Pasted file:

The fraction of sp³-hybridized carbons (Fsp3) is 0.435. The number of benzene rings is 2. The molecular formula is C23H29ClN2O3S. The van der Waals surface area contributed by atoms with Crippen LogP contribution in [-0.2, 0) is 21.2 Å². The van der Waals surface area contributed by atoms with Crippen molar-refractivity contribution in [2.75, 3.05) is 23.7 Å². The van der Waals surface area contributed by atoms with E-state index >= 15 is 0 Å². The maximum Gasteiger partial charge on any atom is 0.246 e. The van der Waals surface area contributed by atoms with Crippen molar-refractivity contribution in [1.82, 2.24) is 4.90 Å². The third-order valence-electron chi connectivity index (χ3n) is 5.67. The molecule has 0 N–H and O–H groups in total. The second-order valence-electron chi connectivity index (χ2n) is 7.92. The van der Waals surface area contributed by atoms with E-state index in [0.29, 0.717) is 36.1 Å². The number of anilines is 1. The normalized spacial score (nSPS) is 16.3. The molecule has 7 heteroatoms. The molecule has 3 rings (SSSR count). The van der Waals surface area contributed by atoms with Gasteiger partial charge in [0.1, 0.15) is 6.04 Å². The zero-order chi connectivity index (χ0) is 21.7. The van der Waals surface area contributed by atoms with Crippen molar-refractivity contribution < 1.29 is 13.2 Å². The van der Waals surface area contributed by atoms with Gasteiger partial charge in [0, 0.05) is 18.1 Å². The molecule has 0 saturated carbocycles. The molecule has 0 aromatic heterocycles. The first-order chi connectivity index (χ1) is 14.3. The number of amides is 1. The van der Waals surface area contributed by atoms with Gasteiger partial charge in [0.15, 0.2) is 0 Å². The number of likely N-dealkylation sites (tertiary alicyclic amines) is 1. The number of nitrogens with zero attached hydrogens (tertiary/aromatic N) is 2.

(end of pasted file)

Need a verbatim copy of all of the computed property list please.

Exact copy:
The fraction of sp³-hybridized carbons (Fsp3) is 0.435. The number of benzene rings is 2. The molecular formula is C23H29ClN2O3S. The van der Waals surface area contributed by atoms with Crippen LogP contribution in [-0.2, 0) is 21.2 Å². The van der Waals surface area contributed by atoms with Crippen molar-refractivity contribution in [2.75, 3.05) is 23.7 Å². The van der Waals surface area contributed by atoms with E-state index >= 15 is 0 Å². The maximum Gasteiger partial charge on any atom is 0.246 e. The van der Waals surface area contributed by atoms with Crippen molar-refractivity contribution in [1.82, 2.24) is 4.90 Å². The third-order valence-electron chi connectivity index (χ3n) is 5.67. The molecule has 0 N–H and O–H groups in total. The second-order valence-electron chi connectivity index (χ2n) is 7.92. The van der Waals surface area contributed by atoms with E-state index in [0.29, 0.717) is 36.1 Å². The number of anilines is 1. The normalized spacial score (nSPS) is 16.3. The molecule has 7 heteroatoms. The molecule has 3 rings (SSSR count). The van der Waals surface area contributed by atoms with Gasteiger partial charge in [0.1, 0.15) is 6.04 Å². The zero-order chi connectivity index (χ0) is 21.7. The van der Waals surface area contributed by atoms with Crippen molar-refractivity contribution < 1.29 is 13.2 Å². The van der Waals surface area contributed by atoms with Gasteiger partial charge in [0, 0.05) is 18.1 Å². The molecule has 0 saturated carbocycles. The molecule has 0 aromatic heterocycles. The first-order chi connectivity index (χ1) is 14.3. The number of amides is 1. The van der Waals surface area contributed by atoms with Gasteiger partial charge in [0.15, 0.2) is 0 Å². The number of likely N-dealkylation sites (tertiary alicyclic amines) is 1. The number of nitrogens with zero attached hydrogens (tertiary/aromatic N) is 2.